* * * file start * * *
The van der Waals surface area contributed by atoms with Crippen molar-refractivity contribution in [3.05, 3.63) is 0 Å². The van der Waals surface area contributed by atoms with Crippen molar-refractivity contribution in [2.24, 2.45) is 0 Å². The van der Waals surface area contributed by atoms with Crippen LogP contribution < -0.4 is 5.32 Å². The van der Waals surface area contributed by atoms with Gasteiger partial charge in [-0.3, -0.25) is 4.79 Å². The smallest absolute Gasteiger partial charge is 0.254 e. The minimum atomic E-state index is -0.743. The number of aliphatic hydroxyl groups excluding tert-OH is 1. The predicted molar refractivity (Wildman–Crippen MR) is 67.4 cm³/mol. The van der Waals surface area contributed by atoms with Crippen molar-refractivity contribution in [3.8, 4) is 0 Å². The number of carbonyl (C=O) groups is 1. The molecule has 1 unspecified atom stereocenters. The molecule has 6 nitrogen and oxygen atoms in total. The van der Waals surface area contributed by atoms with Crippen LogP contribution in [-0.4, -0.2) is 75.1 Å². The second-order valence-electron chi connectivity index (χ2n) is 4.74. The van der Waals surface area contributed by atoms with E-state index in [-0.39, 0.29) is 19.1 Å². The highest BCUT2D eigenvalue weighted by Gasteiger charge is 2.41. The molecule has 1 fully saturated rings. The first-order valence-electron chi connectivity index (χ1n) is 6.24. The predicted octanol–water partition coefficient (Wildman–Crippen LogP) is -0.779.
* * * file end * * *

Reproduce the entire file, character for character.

The van der Waals surface area contributed by atoms with Crippen molar-refractivity contribution in [3.05, 3.63) is 0 Å². The van der Waals surface area contributed by atoms with Crippen molar-refractivity contribution in [2.24, 2.45) is 0 Å². The van der Waals surface area contributed by atoms with Crippen LogP contribution < -0.4 is 5.32 Å². The van der Waals surface area contributed by atoms with Gasteiger partial charge in [-0.3, -0.25) is 4.79 Å². The smallest absolute Gasteiger partial charge is 0.254 e. The minimum atomic E-state index is -0.743. The number of aliphatic hydroxyl groups excluding tert-OH is 1. The predicted molar refractivity (Wildman–Crippen MR) is 67.4 cm³/mol. The van der Waals surface area contributed by atoms with Crippen molar-refractivity contribution in [3.8, 4) is 0 Å². The number of carbonyl (C=O) groups is 1. The molecule has 1 unspecified atom stereocenters. The molecule has 6 nitrogen and oxygen atoms in total. The van der Waals surface area contributed by atoms with Crippen LogP contribution in [-0.4, -0.2) is 75.1 Å². The second-order valence-electron chi connectivity index (χ2n) is 4.74. The van der Waals surface area contributed by atoms with E-state index in [-0.39, 0.29) is 19.1 Å². The highest BCUT2D eigenvalue weighted by Gasteiger charge is 2.41. The molecule has 1 fully saturated rings. The first-order valence-electron chi connectivity index (χ1n) is 6.24. The predicted octanol–water partition coefficient (Wildman–Crippen LogP) is -0.779.